Review: OCZ Vector 256 Gigabyte


Published by Marc Büchel on 27.11.12
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After the Vertex 4 had been launched a few months ago, OCZ now releases their Vector drives. It is their very first consumer grade Solid State Drive which goes to market under the lead of OCZ's new CEO - Ralph Schmidt. Furthermore OCZ say that the Vector is also their first SSD which is based on their own controller, which has been designed inhouse by their Indilinx team. We're really curious if this drive is able to perform within the proclaimed specs. 550 MB/s sequential read, 530 MB/s sequential write and up to 100'000 IOPS, that's quite something.




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Specifications / Delivery


Model OCZ Vector 256 Gigabyte
Capacity 256 Gigabyte
Form Factor 2.5'', 7 mm
Power Consumption 0.9 Watt idle, 2.25 Watt active
Memory Synchronous NAND
Technology Intel 29-F16B08CCME3
Throughput up to 550 MB/s reading, up to 530 MB/s writing up to 100'000 IOPS, random 4k
Accesstime (read) < 0.1 ms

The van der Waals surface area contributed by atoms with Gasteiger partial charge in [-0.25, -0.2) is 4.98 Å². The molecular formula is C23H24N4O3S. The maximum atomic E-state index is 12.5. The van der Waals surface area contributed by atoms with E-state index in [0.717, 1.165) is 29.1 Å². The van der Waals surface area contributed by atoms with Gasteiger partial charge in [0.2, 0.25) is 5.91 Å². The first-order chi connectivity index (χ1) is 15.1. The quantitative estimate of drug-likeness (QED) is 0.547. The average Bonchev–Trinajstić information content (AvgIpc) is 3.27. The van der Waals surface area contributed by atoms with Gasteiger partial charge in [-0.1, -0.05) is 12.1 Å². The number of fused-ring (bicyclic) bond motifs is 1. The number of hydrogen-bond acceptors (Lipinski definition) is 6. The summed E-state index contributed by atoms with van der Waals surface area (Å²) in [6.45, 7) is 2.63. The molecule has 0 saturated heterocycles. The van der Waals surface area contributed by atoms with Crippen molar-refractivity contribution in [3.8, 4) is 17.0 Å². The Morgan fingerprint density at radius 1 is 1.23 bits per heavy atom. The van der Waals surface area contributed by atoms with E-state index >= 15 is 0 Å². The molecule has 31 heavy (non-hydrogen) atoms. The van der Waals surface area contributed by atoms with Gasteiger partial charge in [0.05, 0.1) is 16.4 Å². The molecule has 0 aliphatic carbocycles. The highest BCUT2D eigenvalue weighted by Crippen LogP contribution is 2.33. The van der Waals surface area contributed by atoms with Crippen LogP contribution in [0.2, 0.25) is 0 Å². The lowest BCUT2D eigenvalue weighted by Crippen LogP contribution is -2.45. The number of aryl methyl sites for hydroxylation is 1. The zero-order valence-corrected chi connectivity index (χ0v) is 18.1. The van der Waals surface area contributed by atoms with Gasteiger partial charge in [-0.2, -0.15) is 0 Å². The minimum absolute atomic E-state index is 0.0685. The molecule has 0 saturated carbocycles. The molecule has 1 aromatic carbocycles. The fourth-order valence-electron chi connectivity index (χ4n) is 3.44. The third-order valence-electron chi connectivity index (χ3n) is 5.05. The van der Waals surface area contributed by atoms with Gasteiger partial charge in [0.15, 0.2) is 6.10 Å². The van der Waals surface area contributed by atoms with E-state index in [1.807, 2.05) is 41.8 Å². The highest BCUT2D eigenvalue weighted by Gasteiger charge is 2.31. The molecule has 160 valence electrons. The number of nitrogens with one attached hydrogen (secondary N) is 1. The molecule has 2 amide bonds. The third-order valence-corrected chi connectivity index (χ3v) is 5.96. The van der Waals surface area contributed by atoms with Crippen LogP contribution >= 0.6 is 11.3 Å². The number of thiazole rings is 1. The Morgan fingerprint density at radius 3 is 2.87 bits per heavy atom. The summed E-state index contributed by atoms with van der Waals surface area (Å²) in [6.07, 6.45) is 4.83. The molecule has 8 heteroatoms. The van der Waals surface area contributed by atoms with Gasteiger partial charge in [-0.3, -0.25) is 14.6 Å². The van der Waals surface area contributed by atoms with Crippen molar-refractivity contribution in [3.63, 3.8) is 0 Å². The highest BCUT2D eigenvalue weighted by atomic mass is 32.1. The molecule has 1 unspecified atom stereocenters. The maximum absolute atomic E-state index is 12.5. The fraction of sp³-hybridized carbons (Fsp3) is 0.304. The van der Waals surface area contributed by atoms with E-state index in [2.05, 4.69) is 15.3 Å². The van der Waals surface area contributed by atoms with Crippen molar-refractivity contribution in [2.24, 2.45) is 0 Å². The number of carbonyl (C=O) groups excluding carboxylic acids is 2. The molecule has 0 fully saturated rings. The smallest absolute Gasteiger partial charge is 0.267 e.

MTBF 1'300'000 hours
Acoustics no noise
Warranty 5 Years


There is no other manufacturer that released more Solid State Drive this year than OCZ. And there were not only products in the comsumer space, OCZ also launch several new products in the enterprise market.

With all those new products not everything went perfectly fine. In our opinion for example the Octane and the Vertex 4 were launched too early. We're sure that scheduling a launch for one month later would have helped to release the drives with a perfect firmware right from the beginning. It would have been awesome to see these products perform at their maximum speeds right from the very start.

Since the very moment that OCZ has started to mainly focus on Solid State Drive, or in other words, when they got rid of the their DRAM business, they have shown, that they are able to create really, really fast drives. You might expect this already, there is a "but". Over the past year it seemed that they were just not patient enough when it came to launching a new product. Instead of releasing a product that has been driven to perfection there were quite some products that needed a few more firmware updates until users could access the real potential of these drives. This year OCZ also went through a lot of change. There even is their new CEO Ralph Schmidt and today the company is launching the first SSD under his lead. It really seems that with the Vector their are changing one very important thing and the company is trying to start a new chapter.